Bit of a List Challenges mini rant! Grrr! Why is it that sometimes they either change the edition or put image not available?! I’ve had to find new images for a couple of books and I’ve had to put those back in where they belong on a very long list, meaning I had to scroll upwards quite a bit, not just for 11/22/63, by Stephen King, but especially for Harry Potter and the Prisoner of Azkaban, by J. K. Rowling! Very irritating, and a total pain in the arse, but covers have been found and the old ones deleted.

The other rant, although this applies to other sites, not just List Challenges, is that when you hide an advert for whatever reason, they bloody lie to you with that “We’ll try not to show that advert again” bullshit, but you know that’s not true as it crops up yet again shortly afterwards. If they are trying, which I very much doubt, then they’re NOT trying anywhere near hard enough as far as I’m concerned! Lying tossers!

The standard of advertising on the internet is subterranean to say the least! So much misleading shite! I just wish there was some kind of strict regulator, like we have the Advertising Standards Agency here in the UK. That tends to cover TV, radio, papers and magazines. Sadly, websites don’t come under their remit and there’s a load of bullshit “adverts” on the internet which would NEVER get shown on telly for a bloody good reason – they’re false and misleading and just bloody clickbait! If pigs ever fly, and I ever get to be in charge, a whole host of shite ads would get banned! Why should people’s enjoyment of time online have to be spoiled by shitty fake adverts?!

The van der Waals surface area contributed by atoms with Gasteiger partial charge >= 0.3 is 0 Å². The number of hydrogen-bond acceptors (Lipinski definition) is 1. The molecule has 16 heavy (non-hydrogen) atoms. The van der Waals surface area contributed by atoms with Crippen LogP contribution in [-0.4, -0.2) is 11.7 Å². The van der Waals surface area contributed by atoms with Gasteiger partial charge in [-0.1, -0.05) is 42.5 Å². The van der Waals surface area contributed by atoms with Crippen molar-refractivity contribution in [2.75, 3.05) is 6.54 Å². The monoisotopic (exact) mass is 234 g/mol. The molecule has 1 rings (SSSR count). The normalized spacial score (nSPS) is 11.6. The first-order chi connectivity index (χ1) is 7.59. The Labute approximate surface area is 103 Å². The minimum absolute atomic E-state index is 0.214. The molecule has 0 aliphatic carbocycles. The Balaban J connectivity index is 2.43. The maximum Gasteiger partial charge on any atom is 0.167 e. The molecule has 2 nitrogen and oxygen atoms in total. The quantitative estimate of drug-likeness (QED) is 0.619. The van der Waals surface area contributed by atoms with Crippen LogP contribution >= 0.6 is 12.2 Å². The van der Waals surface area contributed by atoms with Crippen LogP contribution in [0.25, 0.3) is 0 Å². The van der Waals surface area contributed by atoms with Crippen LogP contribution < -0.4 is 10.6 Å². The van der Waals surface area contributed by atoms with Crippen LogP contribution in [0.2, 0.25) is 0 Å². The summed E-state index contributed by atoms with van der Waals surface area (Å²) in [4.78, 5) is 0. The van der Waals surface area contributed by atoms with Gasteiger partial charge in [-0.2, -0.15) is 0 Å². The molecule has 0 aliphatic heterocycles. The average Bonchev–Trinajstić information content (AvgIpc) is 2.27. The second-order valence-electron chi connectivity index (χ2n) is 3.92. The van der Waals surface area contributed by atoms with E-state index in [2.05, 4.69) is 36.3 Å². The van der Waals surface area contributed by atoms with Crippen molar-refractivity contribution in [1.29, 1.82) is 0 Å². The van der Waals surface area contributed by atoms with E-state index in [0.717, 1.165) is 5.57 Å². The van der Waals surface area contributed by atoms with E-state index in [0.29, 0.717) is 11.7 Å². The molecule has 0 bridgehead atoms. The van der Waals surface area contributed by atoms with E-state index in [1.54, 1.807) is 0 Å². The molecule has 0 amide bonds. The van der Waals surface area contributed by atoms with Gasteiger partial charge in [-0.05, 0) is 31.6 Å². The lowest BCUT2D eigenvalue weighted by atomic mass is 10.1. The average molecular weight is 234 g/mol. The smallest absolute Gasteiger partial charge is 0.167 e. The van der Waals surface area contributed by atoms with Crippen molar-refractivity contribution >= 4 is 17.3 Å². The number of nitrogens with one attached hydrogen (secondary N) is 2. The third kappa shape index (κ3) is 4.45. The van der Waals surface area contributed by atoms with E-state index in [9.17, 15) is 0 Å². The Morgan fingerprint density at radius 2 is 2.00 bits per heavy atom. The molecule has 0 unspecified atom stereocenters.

Been on the Book Depository website, but, disappointingly, it just seems to have the UK edition of The Hate U Give. Is there anywhere where I could get a copy of the edition with the cover I prefer? Anywhere at all? Not that I’ve really got the dosh right now, but on a need to know basis for when I do get around to buying it…